The draw is excellent, and while the burn wavers a bit it catches up without encouragement. It seems to burn rather quickly. The ash is solid but slightly flaky.

Overall construction: Very Good.

Tasting Notes

The acorn doesn’t fall far from the tree, and the Jaime Garcia Reserva certainly retains many of the flavors we’re familiar with from his father’s blends. The toro starts up with a dry tannic pinch to the salivary glands, followed by a moderate amount of black pepper on the tongue. The base flavor is earthy, but it is balanced very nicely by the broadleaf’s sweet chocolate aroma.

The mid section continues in the same vein, dry and peppery, though the volume is dropped a few notches on the spice. The sweet earthy flavors momentarily combine to give the impression of pine resin.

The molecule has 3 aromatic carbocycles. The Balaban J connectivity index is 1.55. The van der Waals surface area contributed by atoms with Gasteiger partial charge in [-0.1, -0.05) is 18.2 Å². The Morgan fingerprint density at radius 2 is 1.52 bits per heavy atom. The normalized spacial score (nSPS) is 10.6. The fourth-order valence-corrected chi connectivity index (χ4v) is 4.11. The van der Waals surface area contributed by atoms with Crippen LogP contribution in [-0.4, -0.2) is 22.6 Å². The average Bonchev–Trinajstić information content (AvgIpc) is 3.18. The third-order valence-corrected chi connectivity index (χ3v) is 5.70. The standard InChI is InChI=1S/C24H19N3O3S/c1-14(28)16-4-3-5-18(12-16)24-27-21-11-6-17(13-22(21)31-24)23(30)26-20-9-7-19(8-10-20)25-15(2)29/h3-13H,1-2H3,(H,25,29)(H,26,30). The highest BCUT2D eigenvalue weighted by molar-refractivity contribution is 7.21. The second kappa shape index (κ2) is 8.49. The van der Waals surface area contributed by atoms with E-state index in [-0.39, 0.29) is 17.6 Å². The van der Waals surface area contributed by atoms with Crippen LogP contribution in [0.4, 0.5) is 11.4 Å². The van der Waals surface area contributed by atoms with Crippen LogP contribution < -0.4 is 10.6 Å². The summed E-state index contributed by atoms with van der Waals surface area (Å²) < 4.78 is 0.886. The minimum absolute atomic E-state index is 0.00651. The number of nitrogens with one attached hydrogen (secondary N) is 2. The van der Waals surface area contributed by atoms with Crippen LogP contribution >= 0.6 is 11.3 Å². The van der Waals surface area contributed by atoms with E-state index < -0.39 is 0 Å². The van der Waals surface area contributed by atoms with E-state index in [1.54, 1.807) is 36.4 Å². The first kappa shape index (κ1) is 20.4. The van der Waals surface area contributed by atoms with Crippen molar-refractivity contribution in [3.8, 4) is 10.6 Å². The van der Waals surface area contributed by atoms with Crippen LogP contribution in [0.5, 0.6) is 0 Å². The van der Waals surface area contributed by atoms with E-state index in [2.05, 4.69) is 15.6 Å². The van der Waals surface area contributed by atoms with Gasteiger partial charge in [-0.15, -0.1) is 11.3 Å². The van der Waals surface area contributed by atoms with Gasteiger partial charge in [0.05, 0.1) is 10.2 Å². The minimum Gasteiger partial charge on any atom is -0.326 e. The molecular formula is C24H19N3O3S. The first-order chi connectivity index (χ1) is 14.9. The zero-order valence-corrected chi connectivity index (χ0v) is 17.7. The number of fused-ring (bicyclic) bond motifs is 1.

The last third focuses on a black coffee flavor as the sweetness dissipates. It finishes a little bit harsh, as if it were serving up a mouthful of grounds rather than a smooth cup o’ joe. The complexity of flavors presented up to this point might have persuaded me to smoke this cigar beyond a prudent point, but I couldn’t help myself.

Conclusion

The Jaime Garcia Reserva Especial robusto is an excellent medium-bodied smoke with an earthy taste on the palate but a sweet broadleaf maduro-style aroma. The blend tastes very much like what one would expect from My Father Cigars, though perhaps a little milder than many of them. It reminded me of a less manly 601 Maduro. 601’s little brother, maybe.

There is a slight raspiness to the smoke that won’t bother My Father aficionados, but I’m hoping that with a little age these will smooth out a bit more. That said, they’re certainly not difficult to smoke now. MSRP appears to be in the 7 USD range. Definitely worth a look for maduro lovers, especially those who enjoy the Garcias’ tannic pinch.

Final Score: 89